In the Lab
At the end of the day, an iGEM team’s project is made or broken in the lab. And at CLSB, if you were to walk along the science corridor to the small, unassuming lab that is Mr Zivanic’s, in the months leading up to Jamboree, be it before school or after, during term time or while the students are meant to be off school, you would undoubtedly find it bustling with activity. For this is where the iGEM team made our home over the last year. This is where we developed from a team that marvelled at the accuracy of our micropipettes and struggled to put on microbiology lab coats to one that routinely performed gel extractions with ease, and confidently recorded the growth rate of our cyanobacteria. We came from humble beginnings, but by soldiering on past cells that demanded -80ºC freezers and ligations that refused to yield any results for three weeks in a row, by coming in at the crack of dawn and leaving after the sun had long since set, by sacrificing our well earned summer rest while our friends went off on holiday, we have achieved more than we could ever have hoped for.
Proof of Concept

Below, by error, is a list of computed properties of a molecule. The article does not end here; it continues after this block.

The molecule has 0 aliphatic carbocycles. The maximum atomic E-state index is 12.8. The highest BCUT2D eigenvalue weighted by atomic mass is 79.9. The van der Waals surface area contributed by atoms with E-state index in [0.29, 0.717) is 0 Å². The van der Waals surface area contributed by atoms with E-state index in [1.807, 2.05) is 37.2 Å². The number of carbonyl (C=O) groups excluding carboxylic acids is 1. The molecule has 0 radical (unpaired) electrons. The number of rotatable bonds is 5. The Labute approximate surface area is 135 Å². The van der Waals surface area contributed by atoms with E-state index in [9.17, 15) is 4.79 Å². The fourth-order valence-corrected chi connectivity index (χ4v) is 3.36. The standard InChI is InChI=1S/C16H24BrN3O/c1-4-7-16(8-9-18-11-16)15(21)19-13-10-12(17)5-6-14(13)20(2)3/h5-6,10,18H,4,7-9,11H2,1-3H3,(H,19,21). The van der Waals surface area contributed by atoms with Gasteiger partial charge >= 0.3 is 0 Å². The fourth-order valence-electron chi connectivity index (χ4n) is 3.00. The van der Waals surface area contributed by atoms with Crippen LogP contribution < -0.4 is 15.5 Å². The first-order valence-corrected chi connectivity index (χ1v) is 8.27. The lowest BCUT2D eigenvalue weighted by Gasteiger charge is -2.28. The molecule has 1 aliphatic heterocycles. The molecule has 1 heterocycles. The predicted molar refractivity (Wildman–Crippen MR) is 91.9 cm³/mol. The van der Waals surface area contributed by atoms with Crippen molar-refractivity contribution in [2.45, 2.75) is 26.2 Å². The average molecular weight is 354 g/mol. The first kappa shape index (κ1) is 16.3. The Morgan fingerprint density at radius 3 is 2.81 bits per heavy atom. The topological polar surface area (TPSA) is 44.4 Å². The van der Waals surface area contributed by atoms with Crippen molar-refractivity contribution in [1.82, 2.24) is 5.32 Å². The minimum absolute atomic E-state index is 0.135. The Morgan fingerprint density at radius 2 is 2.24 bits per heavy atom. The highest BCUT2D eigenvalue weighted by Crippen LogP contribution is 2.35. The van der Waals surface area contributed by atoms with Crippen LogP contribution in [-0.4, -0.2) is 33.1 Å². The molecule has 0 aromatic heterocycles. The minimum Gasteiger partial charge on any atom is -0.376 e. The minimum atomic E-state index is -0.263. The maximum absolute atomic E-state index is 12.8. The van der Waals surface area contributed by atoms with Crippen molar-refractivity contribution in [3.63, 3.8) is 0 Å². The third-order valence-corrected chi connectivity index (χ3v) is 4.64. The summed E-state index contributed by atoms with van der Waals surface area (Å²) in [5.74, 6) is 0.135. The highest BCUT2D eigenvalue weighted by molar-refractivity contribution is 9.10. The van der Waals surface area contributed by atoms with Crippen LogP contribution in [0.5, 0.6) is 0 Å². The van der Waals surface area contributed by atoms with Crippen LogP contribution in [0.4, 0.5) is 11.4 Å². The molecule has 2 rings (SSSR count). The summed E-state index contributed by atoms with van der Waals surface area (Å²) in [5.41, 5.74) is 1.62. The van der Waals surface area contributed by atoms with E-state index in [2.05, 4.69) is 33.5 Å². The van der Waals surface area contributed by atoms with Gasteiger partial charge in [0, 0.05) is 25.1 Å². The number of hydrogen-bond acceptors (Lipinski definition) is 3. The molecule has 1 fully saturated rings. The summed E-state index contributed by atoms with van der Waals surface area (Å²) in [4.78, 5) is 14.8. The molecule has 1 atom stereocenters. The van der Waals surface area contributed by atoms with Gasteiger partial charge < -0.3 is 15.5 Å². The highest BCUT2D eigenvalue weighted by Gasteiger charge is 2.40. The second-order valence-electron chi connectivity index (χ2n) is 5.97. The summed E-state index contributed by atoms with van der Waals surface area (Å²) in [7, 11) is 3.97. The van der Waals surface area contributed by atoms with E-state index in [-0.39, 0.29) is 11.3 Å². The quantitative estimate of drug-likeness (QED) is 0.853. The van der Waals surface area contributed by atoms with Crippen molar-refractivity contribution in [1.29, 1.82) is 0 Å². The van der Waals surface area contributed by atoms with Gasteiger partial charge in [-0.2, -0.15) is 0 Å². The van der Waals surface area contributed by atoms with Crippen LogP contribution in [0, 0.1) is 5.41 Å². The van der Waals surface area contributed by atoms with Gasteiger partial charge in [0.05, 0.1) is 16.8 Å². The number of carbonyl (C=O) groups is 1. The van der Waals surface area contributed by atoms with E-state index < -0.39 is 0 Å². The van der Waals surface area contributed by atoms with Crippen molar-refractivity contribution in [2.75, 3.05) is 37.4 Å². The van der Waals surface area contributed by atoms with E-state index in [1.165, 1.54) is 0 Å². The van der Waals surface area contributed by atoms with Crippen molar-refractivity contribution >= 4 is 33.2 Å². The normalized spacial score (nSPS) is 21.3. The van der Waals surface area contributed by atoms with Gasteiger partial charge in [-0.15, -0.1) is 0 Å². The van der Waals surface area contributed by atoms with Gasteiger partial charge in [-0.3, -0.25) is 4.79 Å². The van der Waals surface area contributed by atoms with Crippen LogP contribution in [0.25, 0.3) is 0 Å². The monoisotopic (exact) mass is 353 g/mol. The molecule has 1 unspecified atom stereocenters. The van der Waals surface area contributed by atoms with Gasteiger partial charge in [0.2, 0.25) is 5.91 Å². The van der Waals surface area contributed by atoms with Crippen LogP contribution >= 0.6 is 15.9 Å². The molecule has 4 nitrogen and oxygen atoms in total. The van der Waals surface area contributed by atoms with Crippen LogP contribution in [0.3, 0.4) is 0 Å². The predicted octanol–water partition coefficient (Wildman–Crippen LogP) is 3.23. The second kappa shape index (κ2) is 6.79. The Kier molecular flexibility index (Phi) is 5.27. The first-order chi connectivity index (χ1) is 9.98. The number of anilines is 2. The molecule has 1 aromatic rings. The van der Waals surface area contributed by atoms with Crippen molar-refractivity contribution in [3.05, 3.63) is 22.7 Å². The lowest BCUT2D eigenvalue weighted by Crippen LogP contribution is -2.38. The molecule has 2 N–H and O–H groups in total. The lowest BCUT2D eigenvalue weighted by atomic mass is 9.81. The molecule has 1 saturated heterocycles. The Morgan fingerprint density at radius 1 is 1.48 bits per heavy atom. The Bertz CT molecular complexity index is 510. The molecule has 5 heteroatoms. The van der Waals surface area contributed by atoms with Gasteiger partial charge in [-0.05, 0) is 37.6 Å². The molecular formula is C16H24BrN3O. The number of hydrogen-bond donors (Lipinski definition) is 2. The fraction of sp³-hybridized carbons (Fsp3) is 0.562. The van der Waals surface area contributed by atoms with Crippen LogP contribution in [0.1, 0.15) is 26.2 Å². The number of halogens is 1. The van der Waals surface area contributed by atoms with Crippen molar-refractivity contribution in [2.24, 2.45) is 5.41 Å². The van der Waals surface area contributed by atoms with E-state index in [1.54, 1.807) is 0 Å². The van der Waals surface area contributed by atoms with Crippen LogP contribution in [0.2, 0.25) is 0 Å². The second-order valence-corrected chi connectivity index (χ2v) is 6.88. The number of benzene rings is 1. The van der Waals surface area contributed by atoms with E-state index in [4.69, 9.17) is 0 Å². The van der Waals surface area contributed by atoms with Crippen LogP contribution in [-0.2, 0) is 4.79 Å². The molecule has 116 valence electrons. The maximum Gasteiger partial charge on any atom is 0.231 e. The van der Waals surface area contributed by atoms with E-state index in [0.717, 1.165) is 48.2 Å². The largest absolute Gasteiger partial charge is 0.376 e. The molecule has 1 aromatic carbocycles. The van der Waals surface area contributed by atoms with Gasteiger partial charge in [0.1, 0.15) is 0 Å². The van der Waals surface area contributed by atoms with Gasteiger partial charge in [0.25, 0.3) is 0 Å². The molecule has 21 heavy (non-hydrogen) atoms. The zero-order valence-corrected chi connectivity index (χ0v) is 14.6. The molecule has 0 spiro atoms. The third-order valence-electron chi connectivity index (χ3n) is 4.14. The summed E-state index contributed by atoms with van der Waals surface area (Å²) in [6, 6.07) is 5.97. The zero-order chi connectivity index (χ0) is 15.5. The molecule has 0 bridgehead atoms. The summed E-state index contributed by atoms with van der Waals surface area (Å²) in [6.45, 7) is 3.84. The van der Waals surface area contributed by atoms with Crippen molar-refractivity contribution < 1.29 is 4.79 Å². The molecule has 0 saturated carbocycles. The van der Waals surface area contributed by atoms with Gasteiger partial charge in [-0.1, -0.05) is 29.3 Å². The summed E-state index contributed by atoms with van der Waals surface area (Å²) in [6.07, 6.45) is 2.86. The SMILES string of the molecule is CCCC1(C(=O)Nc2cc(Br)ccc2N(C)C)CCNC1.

Our genetic modification of Synechocystis had two main aims. First, we planned to increase the rate of electron export from the cell. We anticipated that this would increase the efficiency of our biological photovoltaic (BPV) cell and increase the growth rate of Synechocystis. Previous studies have noted that the primary problem with Synechocystis is its slow rate of growth so we thought that speeding this up would be an important advance. We also believed that improving the rate of growth of Synechocystis would lead to improvements in the potential generated by the BVP cell. We designed and carried out proof-of-concept experiments to test these two hypotheses.
In order to increase the growth rate of Synechocystis sp. PCC 6803, we overexpressed the CmpA gene (which codes for a bicarbonate transporter) by linking it to a strong constitutive promoter. Our proof of concept here was simple: we measured the rate of growth in Synechocystis both before and after transformation. We originally intended to dilution plate and then count the number of bacterial colonies but Synechocystis PCC sp. 6803 grows so slowly that this proved to be very difficult. Instead, we decided to use a colorimeter to measure how much light (at 680nm) was absorbed by the broth. We then had the UCL team confirm our results by measuring the optical density of the broth using a spectrophotometer.
Our results show that the growth rates in the exponential phase of growth differ significantly. By focusing on the exponential part of the growth curve, we calculated the maximum gradients to be 0.016 for untransformed and 0.034 for transformed Synechocystis PCC sp. 6803. As the transformations took a long time, we were unable to set up multiple cultures derived from colonies from multiple transformations plates and so could not obtain numerous repeats.